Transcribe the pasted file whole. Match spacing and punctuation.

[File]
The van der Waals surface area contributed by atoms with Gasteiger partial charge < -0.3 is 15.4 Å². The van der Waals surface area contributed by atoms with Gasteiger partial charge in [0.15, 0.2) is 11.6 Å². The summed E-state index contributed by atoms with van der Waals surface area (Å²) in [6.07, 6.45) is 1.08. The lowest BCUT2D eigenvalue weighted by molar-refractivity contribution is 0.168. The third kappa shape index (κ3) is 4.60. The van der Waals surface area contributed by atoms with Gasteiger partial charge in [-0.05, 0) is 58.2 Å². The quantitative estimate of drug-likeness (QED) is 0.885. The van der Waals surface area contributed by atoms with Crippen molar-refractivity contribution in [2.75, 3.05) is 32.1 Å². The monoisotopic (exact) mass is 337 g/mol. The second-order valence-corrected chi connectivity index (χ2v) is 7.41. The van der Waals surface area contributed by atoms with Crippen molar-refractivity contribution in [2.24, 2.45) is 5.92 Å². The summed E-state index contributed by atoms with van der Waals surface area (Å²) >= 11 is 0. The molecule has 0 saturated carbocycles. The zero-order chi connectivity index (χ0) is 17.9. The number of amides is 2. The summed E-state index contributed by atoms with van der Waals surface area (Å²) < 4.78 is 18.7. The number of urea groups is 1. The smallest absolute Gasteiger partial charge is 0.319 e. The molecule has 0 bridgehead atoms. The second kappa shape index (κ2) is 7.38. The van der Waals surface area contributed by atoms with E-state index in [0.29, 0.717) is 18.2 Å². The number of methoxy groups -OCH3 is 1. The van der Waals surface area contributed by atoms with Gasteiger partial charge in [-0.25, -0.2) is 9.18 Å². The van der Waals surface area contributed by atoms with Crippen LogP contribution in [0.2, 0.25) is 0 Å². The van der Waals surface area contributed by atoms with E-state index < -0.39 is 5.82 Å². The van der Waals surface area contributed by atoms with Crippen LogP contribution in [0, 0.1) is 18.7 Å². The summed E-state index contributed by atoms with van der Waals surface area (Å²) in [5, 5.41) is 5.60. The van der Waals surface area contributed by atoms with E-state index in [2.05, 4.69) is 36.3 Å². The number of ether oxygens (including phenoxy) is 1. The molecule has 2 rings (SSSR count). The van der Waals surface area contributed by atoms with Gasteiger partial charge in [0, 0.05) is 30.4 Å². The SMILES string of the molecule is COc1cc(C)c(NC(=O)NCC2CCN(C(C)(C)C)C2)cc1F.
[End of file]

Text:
The van der Waals surface area contributed by atoms with Gasteiger partial charge < -0.3 is 15.4 Å². The van der Waals surface area contributed by atoms with Gasteiger partial charge in [0.15, 0.2) is 11.6 Å². The summed E-state index contributed by atoms with van der Waals surface area (Å²) in [6.07, 6.45) is 1.08. The lowest BCUT2D eigenvalue weighted by molar-refractivity contribution is 0.168. The third kappa shape index (κ3) is 4.60. The van der Waals surface area contributed by atoms with Gasteiger partial charge in [-0.05, 0) is 58.2 Å². The quantitative estimate of drug-likeness (QED) is 0.885. The van der Waals surface area contributed by atoms with Crippen molar-refractivity contribution in [2.75, 3.05) is 32.1 Å². The monoisotopic (exact) mass is 337 g/mol. The second-order valence-corrected chi connectivity index (χ2v) is 7.41. The van der Waals surface area contributed by atoms with Crippen molar-refractivity contribution in [2.24, 2.45) is 5.92 Å². The summed E-state index contributed by atoms with van der Waals surface area (Å²) >= 11 is 0. The molecule has 0 saturated carbocycles. The zero-order chi connectivity index (χ0) is 17.9. The number of amides is 2. The summed E-state index contributed by atoms with van der Waals surface area (Å²) < 4.78 is 18.7. The number of urea groups is 1. The smallest absolute Gasteiger partial charge is 0.319 e. The molecule has 0 bridgehead atoms. The second kappa shape index (κ2) is 7.38. The van der Waals surface area contributed by atoms with E-state index in [0.29, 0.717) is 18.2 Å². The number of methoxy groups -OCH3 is 1. The van der Waals surface area contributed by atoms with Gasteiger partial charge in [-0.25, -0.2) is 9.18 Å². The van der Waals surface area contributed by atoms with Crippen LogP contribution in [0.2, 0.25) is 0 Å². The van der Waals surface area contributed by atoms with E-state index < -0.39 is 5.82 Å². The van der Waals surface area contributed by atoms with Crippen LogP contribution in [0, 0.1) is 18.7 Å². The summed E-state index contributed by atoms with van der Waals surface area (Å²) in [5, 5.41) is 5.60. The van der Waals surface area contributed by atoms with E-state index in [2.05, 4.69) is 36.3 Å². The number of ether oxygens (including phenoxy) is 1. The molecule has 2 rings (SSSR count). The van der Waals surface area contributed by atoms with Gasteiger partial charge in [0, 0.05) is 30.4 Å². The SMILES string of the molecule is COc1cc(C)c(NC(=O)NCC2CCN(C(C)(C)C)C2)cc1F.